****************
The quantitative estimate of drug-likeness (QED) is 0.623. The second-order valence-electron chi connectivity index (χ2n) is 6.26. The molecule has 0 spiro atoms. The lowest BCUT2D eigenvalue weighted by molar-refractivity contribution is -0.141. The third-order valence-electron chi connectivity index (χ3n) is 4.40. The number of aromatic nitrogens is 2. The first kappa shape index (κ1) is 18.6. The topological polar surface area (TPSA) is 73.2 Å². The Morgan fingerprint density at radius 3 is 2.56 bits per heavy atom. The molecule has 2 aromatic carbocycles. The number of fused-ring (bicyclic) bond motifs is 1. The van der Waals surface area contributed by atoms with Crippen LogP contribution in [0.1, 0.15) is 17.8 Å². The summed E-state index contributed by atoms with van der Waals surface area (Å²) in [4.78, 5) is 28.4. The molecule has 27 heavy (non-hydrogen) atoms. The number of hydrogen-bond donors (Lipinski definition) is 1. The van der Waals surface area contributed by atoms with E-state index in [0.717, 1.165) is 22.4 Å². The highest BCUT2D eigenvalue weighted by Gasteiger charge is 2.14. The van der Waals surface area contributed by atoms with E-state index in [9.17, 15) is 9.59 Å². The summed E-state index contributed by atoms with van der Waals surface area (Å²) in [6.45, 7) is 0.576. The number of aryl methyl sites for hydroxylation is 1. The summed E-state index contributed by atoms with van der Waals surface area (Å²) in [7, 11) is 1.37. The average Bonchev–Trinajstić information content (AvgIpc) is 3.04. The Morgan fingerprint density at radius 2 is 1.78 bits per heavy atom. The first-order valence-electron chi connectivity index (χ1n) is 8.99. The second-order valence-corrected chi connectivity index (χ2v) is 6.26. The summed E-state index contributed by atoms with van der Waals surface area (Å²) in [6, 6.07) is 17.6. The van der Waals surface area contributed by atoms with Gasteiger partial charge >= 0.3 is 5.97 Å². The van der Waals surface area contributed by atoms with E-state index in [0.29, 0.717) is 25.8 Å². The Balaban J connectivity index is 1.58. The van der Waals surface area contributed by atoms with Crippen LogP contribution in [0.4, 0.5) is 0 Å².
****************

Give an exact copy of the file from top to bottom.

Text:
The quantitative estimate of drug-likeness (QED) is 0.623. The second-order valence-electron chi connectivity index (χ2n) is 6.26. The molecule has 0 spiro atoms. The lowest BCUT2D eigenvalue weighted by molar-refractivity contribution is -0.141. The third-order valence-electron chi connectivity index (χ3n) is 4.40. The number of aromatic nitrogens is 2. The first kappa shape index (κ1) is 18.6. The topological polar surface area (TPSA) is 73.2 Å². The Morgan fingerprint density at radius 3 is 2.56 bits per heavy atom. The molecule has 2 aromatic carbocycles. The number of fused-ring (bicyclic) bond motifs is 1. The van der Waals surface area contributed by atoms with Crippen LogP contribution in [0.1, 0.15) is 17.8 Å². The summed E-state index contributed by atoms with van der Waals surface area (Å²) in [4.78, 5) is 28.4. The molecule has 27 heavy (non-hydrogen) atoms. The number of hydrogen-bond donors (Lipinski definition) is 1. The van der Waals surface area contributed by atoms with E-state index in [0.717, 1.165) is 22.4 Å². The highest BCUT2D eigenvalue weighted by Gasteiger charge is 2.14. The van der Waals surface area contributed by atoms with E-state index in [9.17, 15) is 9.59 Å². The summed E-state index contributed by atoms with van der Waals surface area (Å²) in [6.45, 7) is 0.576. The number of aryl methyl sites for hydroxylation is 1. The summed E-state index contributed by atoms with van der Waals surface area (Å²) in [7, 11) is 1.37. The average Bonchev–Trinajstić information content (AvgIpc) is 3.04. The Morgan fingerprint density at radius 2 is 1.78 bits per heavy atom. The first-order valence-electron chi connectivity index (χ1n) is 8.99. The second-order valence-corrected chi connectivity index (χ2v) is 6.26. The summed E-state index contributed by atoms with van der Waals surface area (Å²) in [6, 6.07) is 17.6. The van der Waals surface area contributed by atoms with Gasteiger partial charge >= 0.3 is 5.97 Å². The van der Waals surface area contributed by atoms with E-state index in [0.29, 0.717) is 25.8 Å². The Balaban J connectivity index is 1.58. The van der Waals surface area contributed by atoms with Crippen LogP contribution in [0.4, 0.5) is 0 Å².